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Released January 21, 2020
1 hour 12 minutes
Directed by Steven Pressman
“The Pope has come to symbolize a moral test for the Catholic Church during World War Two. What is the point of a religion, what is the role of the Catholic Church? And it’s a question for all time,” says Suzanne Brown-Fleming, director of international academic programs of the U.S. Holocaust Memorial Museum and author of The Holocaust and Catholic Conscience, in the opening minutes of the powerful, thought-provoking documentary, Holy Silence.
In March of this year, the long-awaited opening of the Vatican archives gave historians their first opportunity, finally, to examine the legacy of Pope Pius XII—particularly what he did, or rather did not do, during the Holocaust. This feature is an excellent primer on what we know up to this point.
A rich collection of historical film footage, photographs, documents and interviews with historians and contemporary Catholic clerics charts the Vatican’s evolving stance toward Jews from the papacy of Pius XI, beginning in 1922, through the papacy of Pius XII, from March 1939 to the end of the war.
The enduring controversy over the role of Eugenio Pacelli—closest adviser to Pope Pius XI who succeeded him to become Pius XII, is the main focus of the film, asking why he did so little to speak out when his predecessor had tried to take a clear moral stand.
In 1933, there were 21 million German Roman Catholics—a third of the population of the country. The Vatican had an opportunity to influence them and, it seems, Pope Pius XI had every intention of doing so. He abhorred the Third Reich’s anti-Semitism, stating it was “a hateful movement…spiritually we are all Semites,” and described Hitler as “an enemy of the Catholic Church.” Pius XI had personally tasked a Harvard-educated American Jesuit priest and journalist, John LaFarge, author of the 1937 book Interracial Justice: A Study of the Catholic Doctrine of Race Relations, to write a groundbreaking encyclical—a letter to all bishops from the Pope—against racism and anti-Semitism. On February 10, 1939, the eve of presenting LaFarge’s 100-page document “Humani generis unitis” (On the Unity of the Human Race), Pope Pius XI died. Pius XII succeeded him on March 2 and decreed that all copies should be destroyed and never referred to again as an encyclical.
Americans’ reactions to the rise of fascism in Europe were mixed. Several notable characters are featured in the film, including leading industrialist Myron Taylor, who brought “quiet diplomacy” as FDR’s go-between with the Vatican, and Father Charles Coughlin, a priest in Detroit, who made openly anti-Semitic broadcasts to his 30 million radio show listeners.
The enduring controversy over Pius XII is why, when war came and reports reached him of mass atrocities, did he stay silent? Susan Zuccotti, author of Under His Windows: The Vatican and the Holocaust in Italy, says there is little disagreement about what the Pope knew since he had ambassadors in numerous countries, including Germany, who reported to him. “Many of the reports had actually been signed ‘seen by the Pope,’ says Zuccotti. “The documents speak of 2 million Jews having been killed.”
Pius XII neither denounced what he knew was happening nor instructed religious institutions or the general public to open their doors and offer shelter to persecuted Jews. A bold statement instructing Catholics to cease cooperating on a day-to-day level with the Nazis, or an appeal to soldiers on the battlefield, might have led to them responding differently. But the spiritual leader of the Catholic world remained silent in the face of known mass deportations and the murder of millions. Pius XII issued mere anodyne statements about world peace, harmony and brotherhood.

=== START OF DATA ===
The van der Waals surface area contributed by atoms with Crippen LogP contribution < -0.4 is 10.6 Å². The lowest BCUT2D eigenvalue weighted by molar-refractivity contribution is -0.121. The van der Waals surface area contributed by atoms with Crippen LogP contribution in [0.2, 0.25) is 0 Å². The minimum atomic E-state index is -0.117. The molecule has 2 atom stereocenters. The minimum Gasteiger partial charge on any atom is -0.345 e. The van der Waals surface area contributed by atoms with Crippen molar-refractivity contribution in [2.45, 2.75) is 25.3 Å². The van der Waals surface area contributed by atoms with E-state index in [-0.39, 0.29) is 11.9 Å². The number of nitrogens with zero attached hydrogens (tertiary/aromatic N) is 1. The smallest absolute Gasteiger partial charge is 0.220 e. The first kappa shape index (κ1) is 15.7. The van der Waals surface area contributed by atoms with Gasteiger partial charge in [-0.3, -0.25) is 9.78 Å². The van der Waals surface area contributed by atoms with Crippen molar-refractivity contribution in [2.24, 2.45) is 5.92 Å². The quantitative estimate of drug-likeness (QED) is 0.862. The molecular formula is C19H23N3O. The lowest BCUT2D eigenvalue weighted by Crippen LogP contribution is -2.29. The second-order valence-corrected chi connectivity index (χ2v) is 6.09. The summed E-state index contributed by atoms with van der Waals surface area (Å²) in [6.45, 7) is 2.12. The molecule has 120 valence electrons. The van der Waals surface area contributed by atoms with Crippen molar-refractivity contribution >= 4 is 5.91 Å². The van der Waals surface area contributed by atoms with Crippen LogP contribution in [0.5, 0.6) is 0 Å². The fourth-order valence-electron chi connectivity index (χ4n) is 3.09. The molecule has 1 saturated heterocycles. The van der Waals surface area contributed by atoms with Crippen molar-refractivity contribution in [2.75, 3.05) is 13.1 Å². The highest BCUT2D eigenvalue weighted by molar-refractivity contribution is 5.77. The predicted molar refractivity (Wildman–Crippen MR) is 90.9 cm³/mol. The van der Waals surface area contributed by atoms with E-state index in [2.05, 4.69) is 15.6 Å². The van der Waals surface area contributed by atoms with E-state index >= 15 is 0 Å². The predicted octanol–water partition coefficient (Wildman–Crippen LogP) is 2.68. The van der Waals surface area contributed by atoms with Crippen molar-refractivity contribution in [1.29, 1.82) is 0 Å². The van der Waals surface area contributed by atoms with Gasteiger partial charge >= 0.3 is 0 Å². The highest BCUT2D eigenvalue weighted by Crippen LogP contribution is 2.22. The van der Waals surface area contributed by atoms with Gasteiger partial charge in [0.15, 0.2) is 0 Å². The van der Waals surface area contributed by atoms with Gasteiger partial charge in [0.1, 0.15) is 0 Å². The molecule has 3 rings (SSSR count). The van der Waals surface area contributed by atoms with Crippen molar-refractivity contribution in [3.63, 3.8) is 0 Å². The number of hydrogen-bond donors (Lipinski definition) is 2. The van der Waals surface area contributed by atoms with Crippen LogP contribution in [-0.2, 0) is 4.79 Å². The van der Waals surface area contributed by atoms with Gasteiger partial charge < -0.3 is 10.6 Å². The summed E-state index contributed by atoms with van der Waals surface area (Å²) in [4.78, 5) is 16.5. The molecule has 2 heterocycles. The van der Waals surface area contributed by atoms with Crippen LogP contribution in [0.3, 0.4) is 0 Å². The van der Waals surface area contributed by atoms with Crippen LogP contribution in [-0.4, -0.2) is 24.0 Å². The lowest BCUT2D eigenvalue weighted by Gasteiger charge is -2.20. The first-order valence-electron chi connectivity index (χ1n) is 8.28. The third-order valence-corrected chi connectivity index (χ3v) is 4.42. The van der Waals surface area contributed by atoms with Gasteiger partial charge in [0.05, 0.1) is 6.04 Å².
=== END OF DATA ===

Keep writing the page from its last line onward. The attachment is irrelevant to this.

Several explanations for the Pope’s silence are given, from his wanting to stay “on the safe side” by remaining neutral, hoping he would be involved in any peace negotiations, to a reluctance to risk a diplomatic break between the Vatican and Germany, to, according to Michael Phayer, Emeritus Professor of History at Marquette University, Pius XII thinking that the Allies could not win the war and there would be a negotiated peace “… that would leave the Nazis in power in much of Europe.” Astonishingly, Norbert Hofmann, from the Vatican Commission on Jewish Relations, offers this excuse: “The Nazis were here in Rome at the gates of his Palace. He was a prisoner in the Vatican. What you can do (sic) as a prisoner? You can only hope and pray.”
Whatever the reason for his silence regarding the fate of the Jews of Europe, when it came to protecting Rome’s buildings, Pius XII found his voice, writing personally to President Franklin D. Roosevelt on July 19, 1943 “… a city whose every district has its irreplaceable monuments of faith or art and Christian culture cannot be attacked without inflicting an incomparable loss on the patrimony of religion and civilization.” The irony is nauseating.
As Peter Eisner, author of The Pope’s Last Crusade, commented at a post-screening discussion, there are still “many unanswered questions.”
There are 16 million documents in the Vatican waiting to be read. Maybe one day we will get a deeper understanding of the profound moral questions raised in the film about complicity and silence. It is not only Jews who need answers but also Catholics, who must ask themselves why their church failed to uphold Catholic principles of love and mercy.
The story of the inaction of Pope Pius XII in the face of evil still has many chapters to be written. Sadly, Steven Pressman has said he is not planning a sequel.
Watch the film here.
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